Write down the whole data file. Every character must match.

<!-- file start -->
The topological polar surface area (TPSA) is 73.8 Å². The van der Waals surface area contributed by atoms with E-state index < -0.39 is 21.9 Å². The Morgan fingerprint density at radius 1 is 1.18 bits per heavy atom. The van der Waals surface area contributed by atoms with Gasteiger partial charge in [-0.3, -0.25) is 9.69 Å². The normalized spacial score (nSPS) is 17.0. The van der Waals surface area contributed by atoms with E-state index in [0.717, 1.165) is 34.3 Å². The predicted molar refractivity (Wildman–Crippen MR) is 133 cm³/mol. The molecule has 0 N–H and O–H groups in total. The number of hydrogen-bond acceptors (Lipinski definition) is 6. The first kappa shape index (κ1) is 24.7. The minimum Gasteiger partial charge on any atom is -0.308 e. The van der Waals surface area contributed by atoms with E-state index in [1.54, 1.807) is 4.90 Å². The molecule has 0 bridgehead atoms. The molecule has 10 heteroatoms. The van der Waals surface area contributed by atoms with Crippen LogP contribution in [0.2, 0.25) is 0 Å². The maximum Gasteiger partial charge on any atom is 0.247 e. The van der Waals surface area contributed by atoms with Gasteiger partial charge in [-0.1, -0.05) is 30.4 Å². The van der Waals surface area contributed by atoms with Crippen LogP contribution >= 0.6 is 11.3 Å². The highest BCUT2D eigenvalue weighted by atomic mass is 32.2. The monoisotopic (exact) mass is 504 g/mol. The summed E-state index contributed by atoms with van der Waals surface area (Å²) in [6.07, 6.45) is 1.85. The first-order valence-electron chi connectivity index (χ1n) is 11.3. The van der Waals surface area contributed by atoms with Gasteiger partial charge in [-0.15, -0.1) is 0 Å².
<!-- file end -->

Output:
The topological polar surface area (TPSA) is 73.8 Å². The van der Waals surface area contributed by atoms with E-state index < -0.39 is 21.9 Å². The Morgan fingerprint density at radius 1 is 1.18 bits per heavy atom. The van der Waals surface area contributed by atoms with Gasteiger partial charge in [-0.3, -0.25) is 9.69 Å². The normalized spacial score (nSPS) is 17.0. The van der Waals surface area contributed by atoms with E-state index in [0.717, 1.165) is 34.3 Å². The predicted molar refractivity (Wildman–Crippen MR) is 133 cm³/mol. The molecule has 0 N–H and O–H groups in total. The number of hydrogen-bond acceptors (Lipinski definition) is 6. The first kappa shape index (κ1) is 24.7. The minimum Gasteiger partial charge on any atom is -0.308 e. The van der Waals surface area contributed by atoms with E-state index in [1.54, 1.807) is 4.90 Å². The molecule has 0 bridgehead atoms. The molecule has 10 heteroatoms. The van der Waals surface area contributed by atoms with Crippen LogP contribution in [0.2, 0.25) is 0 Å². The maximum Gasteiger partial charge on any atom is 0.247 e. The van der Waals surface area contributed by atoms with Gasteiger partial charge in [-0.1, -0.05) is 30.4 Å². The van der Waals surface area contributed by atoms with Crippen LogP contribution >= 0.6 is 11.3 Å². The highest BCUT2D eigenvalue weighted by atomic mass is 32.2. The monoisotopic (exact) mass is 504 g/mol. The summed E-state index contributed by atoms with van der Waals surface area (Å²) in [6.07, 6.45) is 1.85. The first-order valence-electron chi connectivity index (χ1n) is 11.3. The van der Waals surface area contributed by atoms with Gasteiger partial charge in [-0.15, -0.1) is 0 Å².